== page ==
Fränk Schleck handed one year ban by Luxembourg Anti-Doping
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Wednesday, January 30, 2013

Fränk Schleck handed one year ban by Luxembourg Anti-Doping

by Ben Atkins at 1:51 PM EST   comments
Categories: Pro Cycling, Doping
RadioShack-Leopard rider “disappointed” with “severe” punishment; set to miss Tour de France

frank schleckFränk Schleck (RadioShack-Leopard) has been handed a one-year ban by the Luxembourg Anti-Doping Agency (ALAD) as a result of his positive test for the banned diuretic Xipamide during last year’s Tour de France. The Luxembourg rider returned the positive sample in an in-competition test on July 14, following the 13th stage of the Tour de France; the result was returned on July 17th and he did not start the following day.

Schleck has consistently denied knowingly ingested the substance, which is classified as a “specified substance’ by the World Anti-Doping Agency (WADA). This classification means that it can carry a lighter sentence than the standard two-year suspension generally handed out for drugs like EPO, and did not mean that he was automatically required to leave the race.

ALAD noted that Schleck had not ingested the substance intentionally, and also noted that the analysis of hair samples taken from the rider indicated no evidence of doping. Schleck’s biological passport was also regarded as normal but, due to the rule of strict liability handed the former Luxembourg champion a reduced one-year ban.

Schleck’s suspension has been backdated to July 14th, the date that he supplied the positive sample, which means that he will not be able to start this year’s Tour de France.

The rider himself is far from happy with the decision, and hints that he may appeal.

“Of course I am disappointed by the verdict that has just been announced,” said the 32-year-old in a statement. I think that the decision to suspend me during one year is too severe considering the fact that the Council [ALAD] acknowledged that I unintentionally consumed a contaminated product. Unfortunately the provisions of the UCI are such that an involuntary contamination is sufficient in order to pronounce a punishment.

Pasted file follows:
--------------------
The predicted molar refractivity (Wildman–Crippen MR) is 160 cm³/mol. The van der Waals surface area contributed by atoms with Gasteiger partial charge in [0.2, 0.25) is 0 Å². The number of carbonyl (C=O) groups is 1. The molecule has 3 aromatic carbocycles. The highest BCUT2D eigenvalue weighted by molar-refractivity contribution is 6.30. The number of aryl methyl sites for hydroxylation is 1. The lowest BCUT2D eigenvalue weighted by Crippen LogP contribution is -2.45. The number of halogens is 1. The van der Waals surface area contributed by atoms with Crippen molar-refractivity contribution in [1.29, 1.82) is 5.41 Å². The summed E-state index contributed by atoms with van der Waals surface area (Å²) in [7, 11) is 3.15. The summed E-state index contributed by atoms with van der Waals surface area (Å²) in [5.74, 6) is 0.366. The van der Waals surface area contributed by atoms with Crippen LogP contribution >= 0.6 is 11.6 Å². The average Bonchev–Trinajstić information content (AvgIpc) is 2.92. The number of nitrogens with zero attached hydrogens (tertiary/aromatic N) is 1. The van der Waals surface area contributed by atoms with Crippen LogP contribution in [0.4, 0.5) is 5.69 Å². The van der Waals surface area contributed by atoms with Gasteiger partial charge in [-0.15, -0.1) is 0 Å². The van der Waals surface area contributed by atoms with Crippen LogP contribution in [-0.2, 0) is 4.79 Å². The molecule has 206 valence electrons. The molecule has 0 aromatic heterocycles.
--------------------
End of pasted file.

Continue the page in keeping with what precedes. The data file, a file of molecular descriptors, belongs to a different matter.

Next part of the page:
“However I am relieved that the judges acknowledged that the present is not a case of doping and that I had no intention to enhance my performance. This is very important for me, my family, for my team and all those who support me.

“We will now analyse the decision in detail and decide on potential further steps,” he added. “However I bear a positive aspect of the decision in mind: the judges acknowledged that I am not a cheater.

“I wish to thank all my friends and fans who kept their faith in me during this tough period.”

Schleck’s team, RadioShack-Leopard, has yet to make a decision on how to act on the news, having named the rider as part of its 2013 roster. Normally a positive dope test would result in the automatic firing of a rider, but the verdict of accidental contamination means that this may not necessarily happen.
“The Management of Leopard S.A. has taken note of the verdict of the CDD (Conseil de Discipline contre le Dopage) in the case of Fränk Schleck's positive test for xipamide during the 2012 Tour de France,” the team’s statement reads.

“Leopard S.A. is content that the anti-doping authorities have now reached a verdict, but will not make any further declarations about the case until it has studied the argumentation of the CDD more closely.”

Schleck, the International Cycling Union (UCI), and the World Anti-Doping Agency (WADA) all have the right to appeal the decision to the Court for Arbitration in Sport (CAS) if they feel it is either too severe or too light.


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